Easy runs are featured in a majority of training plans (with exceptions being plans similar Run Less, Run Faster). The concept sounds simple enough – you run at an easy effort – but concepts and reality can diverge. Easy runs can be one of the trickiest aspects of training for some runners to master. Today’s Ask a Running Coach answers several questions I have received about easy runs.
How do I know if I’m going easy enough on my easy runs?
You can use three metrics to gauge if you are truly running easy: heart rate, perceived effort, or pace. Each has its drawbacks: heart rate can be affected by caffeine consumption, weather, and the like; perceived effort can be tricky to gauge for some runners; pace can cause a runner to push beyond what is actually easy for them. However, each has its benefits. Heart rate can provide a clear objective metric of what is easy, perceived effort encourages the runner to listen to their body and adjust accordingly, and pace explicitly shows exactly how slow you should be going (especially for runners accustomed to running too fast on their easy days.
An easy run is approximately 60-75% of your max heart rate, approximately 2-3 minutes per mile slower than your 10K pace*, or a light perceived effort that allows you to carry on a conversation.
Find a metric or two that work for you. Personally, I prefer to use perceived effort as my primary metric and a pace range to set parameters on the run.
It is important to note that easy pace will vary for the individual runner: some will run 30 seconds per mile slower than marathon pace, while others will run 90 seconds per mile slower than marathon pace. Individual factors such as recovery rate, fatigue resistance, and aerobic base will affect easy day pace. Don’t compare your easy day pace to runners with the same PRs as you; focus on your own effort.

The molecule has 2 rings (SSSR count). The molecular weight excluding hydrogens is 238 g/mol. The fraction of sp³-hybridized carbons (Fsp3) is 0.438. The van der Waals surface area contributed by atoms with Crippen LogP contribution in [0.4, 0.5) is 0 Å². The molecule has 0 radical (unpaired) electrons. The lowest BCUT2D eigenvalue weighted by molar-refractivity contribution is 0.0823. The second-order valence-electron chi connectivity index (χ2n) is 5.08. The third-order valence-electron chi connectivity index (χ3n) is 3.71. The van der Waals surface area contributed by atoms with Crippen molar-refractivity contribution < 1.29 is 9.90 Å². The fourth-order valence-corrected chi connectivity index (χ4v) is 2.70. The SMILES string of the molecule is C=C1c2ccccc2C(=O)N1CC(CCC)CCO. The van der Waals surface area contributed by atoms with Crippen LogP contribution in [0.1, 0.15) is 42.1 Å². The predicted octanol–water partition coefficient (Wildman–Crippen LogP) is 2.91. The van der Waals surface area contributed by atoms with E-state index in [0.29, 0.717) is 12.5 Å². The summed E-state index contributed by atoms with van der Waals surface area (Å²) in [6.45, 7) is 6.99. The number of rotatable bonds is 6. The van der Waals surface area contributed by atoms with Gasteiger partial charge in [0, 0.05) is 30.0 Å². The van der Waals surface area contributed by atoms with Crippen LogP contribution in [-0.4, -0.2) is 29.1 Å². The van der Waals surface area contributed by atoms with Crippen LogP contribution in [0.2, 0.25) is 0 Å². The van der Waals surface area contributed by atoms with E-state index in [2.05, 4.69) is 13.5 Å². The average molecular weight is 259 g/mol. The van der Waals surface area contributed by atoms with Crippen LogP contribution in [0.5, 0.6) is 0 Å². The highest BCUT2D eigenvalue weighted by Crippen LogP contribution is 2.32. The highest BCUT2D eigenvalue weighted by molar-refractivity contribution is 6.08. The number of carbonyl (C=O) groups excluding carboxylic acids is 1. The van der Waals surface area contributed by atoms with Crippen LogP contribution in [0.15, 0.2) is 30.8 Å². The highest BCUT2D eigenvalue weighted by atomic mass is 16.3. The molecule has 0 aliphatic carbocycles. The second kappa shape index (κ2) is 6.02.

*This rule of thumb will vary based on your actual 10K time. If you want to be more precise and mathematical, easy pace is approximately 59-74% of your VO2max (source: Jack Daniels Running Formula) or 120-130% of your 10K pace (source: Running Times). So, for a runner whose VO2max is 46.4 ml/min/kg and 10K pace is 7:05, 120-130% of 7:05 (425 seconds) is 8:30-9:15/mile.
My easy runs are slower when I’m training for a race. Does this mean I’m losing fitness?
It can be downright discouraging to see your easy day pace slow down when you are training to run a race PR. However, this is normal – and beneficial. Whether you are training for a 5K or marathon, you are doing challenging speed workouts and demanding long runs. These workouts fatigue your muscles, meaning that your pace will likely be slower at the same perceived effort on your next run.
If anything, going too fast on your easy days can compromise your recovery and leave you tired during your hard workouts. Don’t worry about pace – which will vary – and focus on maintaining an easy effort.
How often should I run easy?
Every run contains some amount of easy running, including the warm-up and cooldown miles in a speed workout. The number of easy runs depends on your level of fitness, goals, and frequency of runs. Most runners do one to two hard workouts and one easy run per week, and then fill in the remaining runs with easy miles. For example, if you are running five days a week in preparation for a race, you may do two hard workouts, one long run, and two easy runs.
Is it possible to run too slow on easy run?
Technically, no – especially if you ran a hard workout the previous day. That said, an easy run should still maintain good mechanics. If you are running so slow that your form deteriorates, either pick up the pace to a still-easy but more natural effort or simply call it a day and stop the run.
What questions do you have about easy runs?
Do you love or hate easy run days?